PowerShell Rules For Format-Table And Format-List
In PowerShell, when outputting data to the console, it’s typically either organized into a table or a list. You can force output to take either of these forms using the Format-Table and the Format-List cmdlets, and people who write PowerShell cmdlets and modules can take special steps to make sure their output is formatted as they desire. But, when no developer has specifically asked for a formatted output (for example, by using a .format.ps1xml file to define how an object is formatted), how does PowerShell choose to display a table or a list?
The answer is actually pretty simple and I’m going to highlight it with an example. Take a look at the following piece of code.
PS> get-wmiobject -class win32_operatingsystem | select pscomputername,caption,osarch*,registereduser PSComputerName caption OSArchitecture registereduser -------------- ------- -------------- -------------- workingsysadmin Microsoft Windows 10 Enterprise 64-bit ThmsRynr@outlook.com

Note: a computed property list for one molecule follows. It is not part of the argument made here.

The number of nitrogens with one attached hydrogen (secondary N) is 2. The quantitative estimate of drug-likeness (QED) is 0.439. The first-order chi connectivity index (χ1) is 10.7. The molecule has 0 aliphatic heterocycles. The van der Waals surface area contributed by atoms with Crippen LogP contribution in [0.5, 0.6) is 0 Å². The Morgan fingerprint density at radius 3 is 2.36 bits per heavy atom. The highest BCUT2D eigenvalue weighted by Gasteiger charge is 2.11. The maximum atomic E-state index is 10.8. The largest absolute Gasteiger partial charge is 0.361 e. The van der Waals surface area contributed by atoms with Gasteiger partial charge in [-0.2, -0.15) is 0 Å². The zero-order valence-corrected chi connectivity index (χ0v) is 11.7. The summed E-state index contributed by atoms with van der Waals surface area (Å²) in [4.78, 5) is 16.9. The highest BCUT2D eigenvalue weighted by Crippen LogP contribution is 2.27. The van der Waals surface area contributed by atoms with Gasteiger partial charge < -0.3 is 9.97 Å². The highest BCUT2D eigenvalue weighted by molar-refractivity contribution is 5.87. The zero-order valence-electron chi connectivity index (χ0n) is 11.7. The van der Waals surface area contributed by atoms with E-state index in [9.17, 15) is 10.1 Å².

I used Get-WmiObject to get some information about my operating system. I selected four properties and PowerShell decided to display a table. Now, let’s add another property to return.
PS> get-wmiobject -class win32_operatingsystem | select pscomputername,caption,osarch*,registereduser,version PSComputerName : workingsysadmin caption : Microsoft Windows 10 Enterprise OSArchitecture : 64-bit registereduser : ThmsRynr@outlook.com version : 10.0.14393
Whoa, now we get a list. What gives?
Well here’s how PowerShell decides, by default, whether to display a list or table:
- If showing four or fewer properties, show a table
- If showing five or more properties, show a list
That’s it, that’s how PowerShell decides by default whether to show you a list or table.